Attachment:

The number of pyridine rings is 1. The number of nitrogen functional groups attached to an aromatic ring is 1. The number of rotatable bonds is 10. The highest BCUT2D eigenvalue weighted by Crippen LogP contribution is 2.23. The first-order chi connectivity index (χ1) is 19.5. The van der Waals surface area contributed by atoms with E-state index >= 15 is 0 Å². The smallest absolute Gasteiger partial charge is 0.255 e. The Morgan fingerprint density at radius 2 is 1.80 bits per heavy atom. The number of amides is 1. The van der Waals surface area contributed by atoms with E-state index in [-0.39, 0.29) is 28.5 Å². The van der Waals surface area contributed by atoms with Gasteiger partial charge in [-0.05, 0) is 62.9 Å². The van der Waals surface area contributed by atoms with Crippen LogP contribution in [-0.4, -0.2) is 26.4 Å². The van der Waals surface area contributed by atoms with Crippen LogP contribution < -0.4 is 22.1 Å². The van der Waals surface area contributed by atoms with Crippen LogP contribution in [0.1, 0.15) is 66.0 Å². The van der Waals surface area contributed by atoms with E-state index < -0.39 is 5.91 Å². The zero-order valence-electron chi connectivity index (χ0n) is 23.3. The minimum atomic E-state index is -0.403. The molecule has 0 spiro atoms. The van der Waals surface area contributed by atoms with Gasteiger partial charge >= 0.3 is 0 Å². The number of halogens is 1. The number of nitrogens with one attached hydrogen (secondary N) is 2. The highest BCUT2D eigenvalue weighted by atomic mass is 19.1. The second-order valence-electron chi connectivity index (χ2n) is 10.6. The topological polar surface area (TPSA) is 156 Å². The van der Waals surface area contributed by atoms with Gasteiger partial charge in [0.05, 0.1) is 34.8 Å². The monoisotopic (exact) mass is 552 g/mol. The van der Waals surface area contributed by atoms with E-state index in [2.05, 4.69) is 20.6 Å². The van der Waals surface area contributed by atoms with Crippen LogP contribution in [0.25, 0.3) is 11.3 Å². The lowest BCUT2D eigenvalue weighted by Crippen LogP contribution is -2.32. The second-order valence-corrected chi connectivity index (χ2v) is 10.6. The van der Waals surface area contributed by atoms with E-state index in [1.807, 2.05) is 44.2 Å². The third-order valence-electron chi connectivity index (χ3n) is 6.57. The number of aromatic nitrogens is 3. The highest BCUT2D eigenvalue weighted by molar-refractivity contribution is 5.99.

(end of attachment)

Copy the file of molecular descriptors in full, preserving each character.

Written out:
The number of pyridine rings is 1. The number of nitrogen functional groups attached to an aromatic ring is 1. The number of rotatable bonds is 10. The highest BCUT2D eigenvalue weighted by Crippen LogP contribution is 2.23. The first-order chi connectivity index (χ1) is 19.5. The van der Waals surface area contributed by atoms with E-state index >= 15 is 0 Å². The smallest absolute Gasteiger partial charge is 0.255 e. The Morgan fingerprint density at radius 2 is 1.80 bits per heavy atom. The number of amides is 1. The van der Waals surface area contributed by atoms with E-state index in [-0.39, 0.29) is 28.5 Å². The van der Waals surface area contributed by atoms with Gasteiger partial charge in [-0.05, 0) is 62.9 Å². The van der Waals surface area contributed by atoms with Crippen LogP contribution in [-0.4, -0.2) is 26.4 Å². The van der Waals surface area contributed by atoms with Crippen LogP contribution < -0.4 is 22.1 Å². The van der Waals surface area contributed by atoms with Crippen LogP contribution in [0.1, 0.15) is 66.0 Å². The van der Waals surface area contributed by atoms with E-state index < -0.39 is 5.91 Å². The zero-order valence-electron chi connectivity index (χ0n) is 23.3. The minimum atomic E-state index is -0.403. The molecule has 0 spiro atoms. The van der Waals surface area contributed by atoms with Gasteiger partial charge >= 0.3 is 0 Å². The number of halogens is 1. The number of nitrogens with one attached hydrogen (secondary N) is 2. The highest BCUT2D eigenvalue weighted by atomic mass is 19.1. The second-order valence-electron chi connectivity index (χ2n) is 10.6. The topological polar surface area (TPSA) is 156 Å². The van der Waals surface area contributed by atoms with Gasteiger partial charge in [0.05, 0.1) is 34.8 Å². The monoisotopic (exact) mass is 552 g/mol. The van der Waals surface area contributed by atoms with E-state index in [2.05, 4.69) is 20.6 Å². The van der Waals surface area contributed by atoms with Crippen LogP contribution in [0.25, 0.3) is 11.3 Å². The lowest BCUT2D eigenvalue weighted by Crippen LogP contribution is -2.32. The second-order valence-corrected chi connectivity index (χ2v) is 10.6. The van der Waals surface area contributed by atoms with E-state index in [1.807, 2.05) is 44.2 Å². The third-order valence-electron chi connectivity index (χ3n) is 6.57. The number of aromatic nitrogens is 3. The highest BCUT2D eigenvalue weighted by molar-refractivity contribution is 5.99.